During the month of November 2014, the Delaware Division of Historical and Cultural Affairs welcomed Rachel Wootten as its new volunteer-services coordinator, and bid farewell to Horticulture Team manager Ken Darsney.
Rachel Wootten comes to the division from the Multi-Cultural Community Center in Milford, Del. where she worked as an assistant to the executive director, and where she volunteered in providing after-school help for at-risk youth. A 2012 graduate of the University of Delaware with a bachelor’s degree in political science and a concentration in human rights, she spent a year in Cameroon, West Africa, where she volunteered for service as a community development officer with United Action for Children, a community-based, nonprofit organization that provides a nurturing environment for the effective growth and development of young people. During her service with that organization, Wootten coordinated a group of international volunteers who administered a “school-on-wheels” program that provided remote villages with educational services.
Originally from Maryland, Wootten grew up in Lewes, Del. and now lives in Houston, Del. As the division’s new volunteer-services coordinator, she will be working to recruit, and fully utilize the talents of, a dedicated cadre of volunteers who can help the agency preserve Delaware’s historical legacy.
In December 2014, Ken Darsney will open a new career-chapter as horticultural supervisor for the Nemours Mansion and Gardens, a 300-acre country estate once owned by the businessman and philanthropist Alfred I. duPont. Located north of Wilmington, Del., Nemours features a classical French-style mansion and one of the largest French formal gardens in North America.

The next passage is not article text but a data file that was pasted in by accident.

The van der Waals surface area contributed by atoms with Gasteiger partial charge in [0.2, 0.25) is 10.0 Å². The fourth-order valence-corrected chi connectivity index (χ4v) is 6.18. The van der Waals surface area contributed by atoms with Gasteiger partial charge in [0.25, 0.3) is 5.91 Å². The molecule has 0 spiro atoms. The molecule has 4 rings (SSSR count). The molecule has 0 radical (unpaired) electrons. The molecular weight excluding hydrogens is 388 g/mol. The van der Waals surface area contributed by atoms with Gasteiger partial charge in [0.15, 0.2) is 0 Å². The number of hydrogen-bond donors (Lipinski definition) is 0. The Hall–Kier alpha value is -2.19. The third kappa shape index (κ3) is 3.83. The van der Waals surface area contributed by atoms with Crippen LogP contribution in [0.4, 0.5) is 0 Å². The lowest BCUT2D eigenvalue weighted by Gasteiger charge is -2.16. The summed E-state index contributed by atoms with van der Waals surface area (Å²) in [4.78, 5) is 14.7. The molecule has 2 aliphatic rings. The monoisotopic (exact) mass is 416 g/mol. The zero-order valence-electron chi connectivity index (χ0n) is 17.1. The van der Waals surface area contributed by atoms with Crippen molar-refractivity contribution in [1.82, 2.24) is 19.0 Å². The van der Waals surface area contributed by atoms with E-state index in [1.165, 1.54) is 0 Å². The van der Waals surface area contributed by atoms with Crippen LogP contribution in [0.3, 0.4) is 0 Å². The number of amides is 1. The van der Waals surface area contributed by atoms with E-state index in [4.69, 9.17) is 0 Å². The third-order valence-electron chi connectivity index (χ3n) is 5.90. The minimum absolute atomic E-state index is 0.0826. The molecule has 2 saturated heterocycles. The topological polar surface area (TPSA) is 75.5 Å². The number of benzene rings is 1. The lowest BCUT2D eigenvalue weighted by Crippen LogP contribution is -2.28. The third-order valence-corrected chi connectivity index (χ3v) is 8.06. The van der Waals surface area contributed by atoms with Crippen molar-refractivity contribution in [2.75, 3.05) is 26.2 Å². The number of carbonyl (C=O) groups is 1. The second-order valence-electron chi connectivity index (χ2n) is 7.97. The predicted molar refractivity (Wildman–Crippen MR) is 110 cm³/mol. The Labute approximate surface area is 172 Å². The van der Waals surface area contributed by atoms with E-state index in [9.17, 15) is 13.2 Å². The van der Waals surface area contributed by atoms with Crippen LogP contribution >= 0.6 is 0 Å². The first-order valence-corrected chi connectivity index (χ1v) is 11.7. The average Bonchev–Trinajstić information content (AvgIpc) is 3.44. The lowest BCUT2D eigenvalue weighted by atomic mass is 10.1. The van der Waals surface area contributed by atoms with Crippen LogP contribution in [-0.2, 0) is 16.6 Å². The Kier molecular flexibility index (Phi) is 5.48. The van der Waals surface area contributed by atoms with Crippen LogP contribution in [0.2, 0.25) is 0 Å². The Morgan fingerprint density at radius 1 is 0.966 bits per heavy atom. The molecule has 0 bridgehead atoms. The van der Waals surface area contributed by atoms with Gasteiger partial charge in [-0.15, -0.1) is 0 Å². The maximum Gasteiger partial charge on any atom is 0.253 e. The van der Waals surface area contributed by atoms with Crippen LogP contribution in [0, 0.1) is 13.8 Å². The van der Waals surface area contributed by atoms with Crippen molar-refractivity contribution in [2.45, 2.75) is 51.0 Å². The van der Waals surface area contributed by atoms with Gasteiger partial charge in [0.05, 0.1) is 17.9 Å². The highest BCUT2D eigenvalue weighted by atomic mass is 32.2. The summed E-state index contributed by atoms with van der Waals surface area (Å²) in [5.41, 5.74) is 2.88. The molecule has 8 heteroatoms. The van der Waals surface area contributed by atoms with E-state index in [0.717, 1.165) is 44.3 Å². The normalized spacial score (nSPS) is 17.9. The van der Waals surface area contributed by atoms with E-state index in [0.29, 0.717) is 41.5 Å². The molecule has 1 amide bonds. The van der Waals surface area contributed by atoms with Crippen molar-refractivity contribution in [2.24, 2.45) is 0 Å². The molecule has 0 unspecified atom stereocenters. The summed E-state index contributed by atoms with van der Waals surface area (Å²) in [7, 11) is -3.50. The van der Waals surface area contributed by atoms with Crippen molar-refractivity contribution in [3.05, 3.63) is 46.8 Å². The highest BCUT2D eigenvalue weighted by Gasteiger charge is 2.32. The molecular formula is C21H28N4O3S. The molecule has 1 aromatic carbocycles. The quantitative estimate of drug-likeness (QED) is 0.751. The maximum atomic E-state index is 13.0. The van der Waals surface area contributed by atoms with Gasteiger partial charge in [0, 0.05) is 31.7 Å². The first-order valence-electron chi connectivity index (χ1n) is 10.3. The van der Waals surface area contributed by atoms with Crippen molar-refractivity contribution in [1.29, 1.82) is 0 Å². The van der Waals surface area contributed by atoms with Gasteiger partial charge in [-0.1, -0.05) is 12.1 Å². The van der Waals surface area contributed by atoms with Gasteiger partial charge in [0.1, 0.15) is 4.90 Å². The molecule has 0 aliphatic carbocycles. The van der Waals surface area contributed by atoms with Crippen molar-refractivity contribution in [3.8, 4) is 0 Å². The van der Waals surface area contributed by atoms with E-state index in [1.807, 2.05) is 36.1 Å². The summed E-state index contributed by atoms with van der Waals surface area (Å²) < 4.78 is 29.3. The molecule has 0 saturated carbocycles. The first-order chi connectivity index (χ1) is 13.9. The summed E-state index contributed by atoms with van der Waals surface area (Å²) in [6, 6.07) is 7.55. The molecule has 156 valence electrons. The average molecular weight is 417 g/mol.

A member of the division staff since June 2011, Darsney’s responsibilities included management of the Horticulture Team as well as hands-on horticultural and arboricultural work. Under his leadership, the Horticulture Team compiled an impressive list of accomplishments including transformation of the grounds at Buena Vista and Woodburn; the establishment of new beds at the Zwaanendael Museum in Lewes and at Delaware’s copy of the Liberty Bell in Dover; and the ongoing care of horticultural displays at a wide variety of state-owned properties including Belmont Hall, the John Dickinson Plantation, Cooch-Dayett Mills, Fort Christina and the New Castle Green. The division sends its best wishes to Darsney as he begins service at one of the most prestigious formal gardens in Delaware and the nation.